Following the Dutch vote, British shareholders now also voted in favour of moving Unilever to London. The only thing that can stop the departure now is a fine that Dutch politicians want to impose.
By the end of November
The path has been paved for Unilever's complete move to London: at the end of November the brand manufacturer wants to exchange its dual British-Dutch structure for an integral British identity. British shareholders have given their blessing for this, with an overwhelming majority of more than 99% voting 'yes'. At the end of September, the Dutch shareholders agreed almost unanimously.
Unilever already has a clear picture of how things should proceed: on 23 October and 2 November, the producer of Dove and Ben & Jerry's, among others, will have to appear before the British Supreme Court, then the Dutch share will be delisted from the stock exchange on 27 November and unification should be completed on 29 November.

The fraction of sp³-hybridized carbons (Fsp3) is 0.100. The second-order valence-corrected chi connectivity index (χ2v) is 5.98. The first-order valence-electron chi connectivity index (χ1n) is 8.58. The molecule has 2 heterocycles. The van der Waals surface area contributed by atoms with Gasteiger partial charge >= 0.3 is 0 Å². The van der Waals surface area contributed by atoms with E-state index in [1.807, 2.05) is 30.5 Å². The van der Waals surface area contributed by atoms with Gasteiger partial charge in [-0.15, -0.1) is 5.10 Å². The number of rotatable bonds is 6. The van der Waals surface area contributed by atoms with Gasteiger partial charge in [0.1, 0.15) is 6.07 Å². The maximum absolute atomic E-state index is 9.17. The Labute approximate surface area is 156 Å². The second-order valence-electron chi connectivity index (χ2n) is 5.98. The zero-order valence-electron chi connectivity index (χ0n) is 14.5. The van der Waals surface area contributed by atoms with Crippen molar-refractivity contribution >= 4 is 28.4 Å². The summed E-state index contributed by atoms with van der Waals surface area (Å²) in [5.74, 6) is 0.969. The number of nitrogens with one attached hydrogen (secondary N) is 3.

Departure penalty is imminent
But Dutch opposition party GroenLinks is threatening to impose a penalty payment of up to 11 billion euros. The tax would mean that shareholders would have to cough up a dividend tax, which Unilever itself would have to pay out to the government over several years.
It is true that, at the moment, this is only a legislative proposal that has yet to be debated and voted on. Nonetheless, Unilever has already said that if the departure penalty is imposed, the relocation plans may be reversed.
By means of a structural unification, the FMCG producer wants to be able to be quicker and more decisive when it comes to takeovers. The plan came about when Kraft Heinz wanted to buy Unilever in 2017, but failed.